For A Few Sacks More

Booklet entitled "Make and Mend for Victory". It contains information about sewing, mending, alterations, re-modeling, accessories and so forth. USA, 1942 (TRC 2017.4030). Booklet entitled "Make and Mend for Victory". It contains information about sewing, mending, alterations, re-modeling, accessories and so forth. USA, 1942 (TRC 2017.4030). TRC 2017.4030
Published in For a few sacks more

4. Feedsacks during and after WWII

The Second World War (1939-1945) saw the rationing of various items in North America.

Feedsacks were exempt from rationing in order to persuade people to move from the more robust sacking that was needed for the war effort, to lighter and cheaper cotton bags that, as an added benefit, could also be used for clothing and household items. As noted by one American official, Frank Walton (although he apparently underestimated the already existing feedsack industry for clothing):

Millions of yards are required each year for these purposes [feed and flour bags]. Some of these bags when received as a container are even used in many homes for towels and aprons and even dresses. One enterprising concern is even printing a pattern on the fabric to make its conversion to an apron or a dress easier after it has carried the flour to the home (Frank Walton 1945:179).

The use of these sacks and bags was seen as being patriotic and thrifty. At the same time the cloth was marketed as being practical and fashionable. Numerous booklets were distributed to encourage women to produce more and more garments and other items at home, using these simple and US-manufactured materials. At one point it was estimated that three million American women and children were wearing feedsack material in some form or other.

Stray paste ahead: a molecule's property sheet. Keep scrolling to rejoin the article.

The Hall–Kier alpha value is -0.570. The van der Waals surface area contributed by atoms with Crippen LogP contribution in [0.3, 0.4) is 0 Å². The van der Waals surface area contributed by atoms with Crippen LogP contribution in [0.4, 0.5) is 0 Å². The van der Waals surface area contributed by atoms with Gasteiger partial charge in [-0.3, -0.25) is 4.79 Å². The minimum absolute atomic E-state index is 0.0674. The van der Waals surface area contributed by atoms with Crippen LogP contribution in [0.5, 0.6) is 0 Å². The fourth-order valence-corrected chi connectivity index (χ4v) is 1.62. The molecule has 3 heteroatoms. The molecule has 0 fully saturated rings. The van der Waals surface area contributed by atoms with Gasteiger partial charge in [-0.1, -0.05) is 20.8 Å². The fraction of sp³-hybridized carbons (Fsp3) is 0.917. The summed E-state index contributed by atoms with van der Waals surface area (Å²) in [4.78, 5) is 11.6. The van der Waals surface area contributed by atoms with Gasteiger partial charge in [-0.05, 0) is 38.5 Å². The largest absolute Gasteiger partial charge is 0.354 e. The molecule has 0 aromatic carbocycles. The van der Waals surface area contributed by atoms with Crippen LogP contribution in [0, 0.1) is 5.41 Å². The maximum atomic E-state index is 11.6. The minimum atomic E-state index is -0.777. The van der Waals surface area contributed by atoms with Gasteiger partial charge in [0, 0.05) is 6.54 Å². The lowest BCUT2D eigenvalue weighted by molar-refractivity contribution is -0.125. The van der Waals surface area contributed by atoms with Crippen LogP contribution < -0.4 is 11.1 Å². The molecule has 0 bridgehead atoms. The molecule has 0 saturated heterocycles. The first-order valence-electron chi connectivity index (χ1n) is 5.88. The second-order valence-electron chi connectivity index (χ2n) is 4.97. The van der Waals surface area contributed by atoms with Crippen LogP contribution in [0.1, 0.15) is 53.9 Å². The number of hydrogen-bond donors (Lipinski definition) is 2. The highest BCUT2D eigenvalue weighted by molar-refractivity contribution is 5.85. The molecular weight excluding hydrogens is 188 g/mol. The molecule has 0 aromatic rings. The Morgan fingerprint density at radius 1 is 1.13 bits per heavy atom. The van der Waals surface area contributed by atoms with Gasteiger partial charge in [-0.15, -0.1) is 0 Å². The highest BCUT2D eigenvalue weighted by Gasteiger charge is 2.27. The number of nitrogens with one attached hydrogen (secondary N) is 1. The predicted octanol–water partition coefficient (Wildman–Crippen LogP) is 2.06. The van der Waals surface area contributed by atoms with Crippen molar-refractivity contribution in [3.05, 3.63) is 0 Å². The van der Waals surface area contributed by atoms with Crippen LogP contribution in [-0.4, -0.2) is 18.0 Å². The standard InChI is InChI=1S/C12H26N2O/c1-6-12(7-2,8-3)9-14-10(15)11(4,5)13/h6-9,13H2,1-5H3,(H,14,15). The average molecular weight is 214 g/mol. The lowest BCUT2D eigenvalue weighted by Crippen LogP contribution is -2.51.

In May 1943, sack and bag sizes were officially defined by the War Production Board in order to help prevent waste and to make it easier for the factories, millers and housewives to know exactly how much material was required. These measurements were based on standard sack capacities of 1, 5, 10, 15, 50 and 100 pounds. A bag that contained five pounds (2.25 kg) of sugar, for example, provided 1/3 yard (33 cm) of cloth, while a 100-pound (45.40 kg) bag provided slightly more than 1 yard (0.915 cm) of material, with four sacks providing enough for one adult woman’s dress. These sizes remained in use for decades.

At the same time, many designs on the cloth reflected American life and important world events. One of the most famous is that produced by the Percy Kent Bag Company and is known as Kent’s Cloth of the United Nations, which was produced in c. 1944. It includes the names of all the allied countries, as well as images of war events, including the campaigns of the British 8th Army in North Africa and of course, Pearl Harbour (7th December 1942). This design became very popular and was reprinted on various occasions. Another side of the story is that millions of sacks were sent to the various war zones throughout the world. As noted by Frank Walton, this caused supply problems:

Foreign shipments have helped to increase our supply problem because these bag containers go out of the country and do not return for further use whereas, when used for delivery in this country [US], they are collected and used several times. While most of the bags that go to a foreign point are used to advantage by the military forces or even by civilians for packaging or clothes, that does not help our problem here. The millions of bags that are going abroad must be replaced, thus increasing the demands here for more cloth (Walton 1945:180).

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